Usher Hall gets ready to host Sunday Classics 2023-24 season

Colourful collage of Sunday Classics performers.

The Usher Hall is proud to announce the 2023-24 programme for its much-loved Sunday Classics season.

The Sunday afternoon season is renowned for bringing the finest orchestras from around the world to the Scottish capital, accompanied by exceptional soloists at the height of their talents.

Starting in September, the mighty Concerto Budapest Symphony Orchestra kicks off the 2023-24 season with a performance of Tchaikovsky’s Symphony No. 5. Brimming over with drama and emotional intensity, the symphony charts a course from darkness to a final, life-affirming glimmer of optimism.

Two weeks later the Basel Chamber Orchestra, the first orchestra to win the Swiss Music Prize in 2019, makes a triumphant return to Edinburgh. Joining them is pianist Angela Hewitt, a great favourite of the Zurich International Series’ audience, who will direct the orchestra in two concerto masterpieces - Mozart’s lyrical E-flat Piano Concerto and Bach’s pulsating D-minor Piano Concerto.


December sees a visit from the Symphony Orchestra of India, bringing with it all its renowned energy and vigour to one of the great 20th-century masterpieces by Stravinsky, Petrushka. They are joined by perhaps the greatest musician in the Indian classical tradition, the tabla player Zakir Hussain, in a work commissioned especially for this tour, his exciting Triple Concerto.

The first concert of 2024 welcomes global superstar guitarist Miloš Karadaglić and the Arcangelo Ensemble, who will treat us to a celebration of Baroque masterpieces by Vivaldi, Marcello, Bach, Pachelbel, Rameau, and Couperin. For lovers of the Baroque repertoire, this will be a very special evening featuring music recently recorded by Miloš and released by Sony later this year.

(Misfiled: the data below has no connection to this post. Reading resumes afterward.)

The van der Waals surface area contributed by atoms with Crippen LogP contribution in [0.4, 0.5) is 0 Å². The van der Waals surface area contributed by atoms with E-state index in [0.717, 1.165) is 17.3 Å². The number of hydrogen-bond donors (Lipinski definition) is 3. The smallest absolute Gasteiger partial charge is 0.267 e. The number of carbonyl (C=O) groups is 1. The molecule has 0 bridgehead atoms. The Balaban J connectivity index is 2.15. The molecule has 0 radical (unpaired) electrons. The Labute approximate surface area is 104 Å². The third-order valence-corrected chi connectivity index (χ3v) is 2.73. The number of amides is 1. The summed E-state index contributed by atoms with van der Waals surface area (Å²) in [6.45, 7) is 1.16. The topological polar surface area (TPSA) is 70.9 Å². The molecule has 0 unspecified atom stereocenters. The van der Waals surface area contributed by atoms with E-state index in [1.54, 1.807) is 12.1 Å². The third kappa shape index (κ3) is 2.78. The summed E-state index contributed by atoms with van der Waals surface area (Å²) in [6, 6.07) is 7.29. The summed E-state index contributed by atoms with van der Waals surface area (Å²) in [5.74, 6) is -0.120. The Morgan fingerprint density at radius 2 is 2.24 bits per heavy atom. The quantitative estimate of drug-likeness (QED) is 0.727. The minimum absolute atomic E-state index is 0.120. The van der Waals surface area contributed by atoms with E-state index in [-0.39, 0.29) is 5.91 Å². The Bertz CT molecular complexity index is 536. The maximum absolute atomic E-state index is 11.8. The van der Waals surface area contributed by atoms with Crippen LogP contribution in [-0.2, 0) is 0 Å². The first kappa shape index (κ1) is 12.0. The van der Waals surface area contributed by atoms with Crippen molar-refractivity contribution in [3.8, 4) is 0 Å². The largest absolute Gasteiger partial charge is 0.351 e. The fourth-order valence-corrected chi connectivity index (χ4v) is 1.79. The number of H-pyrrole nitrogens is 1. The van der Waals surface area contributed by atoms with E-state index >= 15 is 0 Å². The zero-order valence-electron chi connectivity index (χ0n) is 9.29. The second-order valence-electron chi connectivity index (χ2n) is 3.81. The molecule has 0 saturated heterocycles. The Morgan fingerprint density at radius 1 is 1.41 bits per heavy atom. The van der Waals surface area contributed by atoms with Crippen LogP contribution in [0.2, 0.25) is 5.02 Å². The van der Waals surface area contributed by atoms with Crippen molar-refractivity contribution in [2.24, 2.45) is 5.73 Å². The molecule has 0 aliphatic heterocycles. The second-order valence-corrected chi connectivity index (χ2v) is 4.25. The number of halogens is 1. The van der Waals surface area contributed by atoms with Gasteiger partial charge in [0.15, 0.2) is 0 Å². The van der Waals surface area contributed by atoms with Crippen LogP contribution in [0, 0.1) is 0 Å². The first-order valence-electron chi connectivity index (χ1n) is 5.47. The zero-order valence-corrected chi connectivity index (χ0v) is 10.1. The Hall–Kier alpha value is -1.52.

In March, the Usher Hall is joined by one of China’s most outstanding ensembles, the China Shenzhen Symphony Orchestra. They will be joined by the brilliant young violinist Tamsin Waley-Cohen in two masterworks for orchestra and violin – Chausson’s Poème and Saint-Saëns’ Introduction and Rondo Capriccioso. The second half will feature two of Respighi’s monumental tone poems, Fountains of Rome and his ultimate work, Pines of Rome.

Russian-born violinst Maria Ioudenitch treats the Usher Hall to one of the most profound violin concertos composed in the 20th century, Shostakovich’s First Violin Concerto, with its ravishing central passacaglia. Joined by the Dresden Philharmonic, the show will also feature one of the most poignant and tragic of all symphonies, Tchaikovsky’s Symphony No. 6, the ‘Pathétique’.

Acclaimed pianist Mark Bebbington joins the Czech National Symphony Orchestra in a performance of Beethoven’s grand ‘Emperor’ Concerto and two much-loved Czech favourites – Smetana’s Bartered Bride and Dvořák’s Symphony No. 7, in authentic and inimitable Czech style. The orchestra’s American music director Steven Mercurio will begin the concert with Copland’s delightful portrait of the Appalachian countryside.

Bringing the season to a triumphant close on 23 June is the Flanders Symphony Orchestra. This finale includes one of the greatest of all choral works, Mozart’s farewell to the world, his Requiem. To balance this sombre second half, the first half includes Beethoven’s sparkling Eighth Symphony. Taking part in this concert will be one of England’s historic choruses, the Sheffield Philharmonic Chorus, who join the Flanders Symphony Orchestra in a moving end to the Sunday Classics season.

Miloš Karadaglić stands in-front of a warmly lit staircase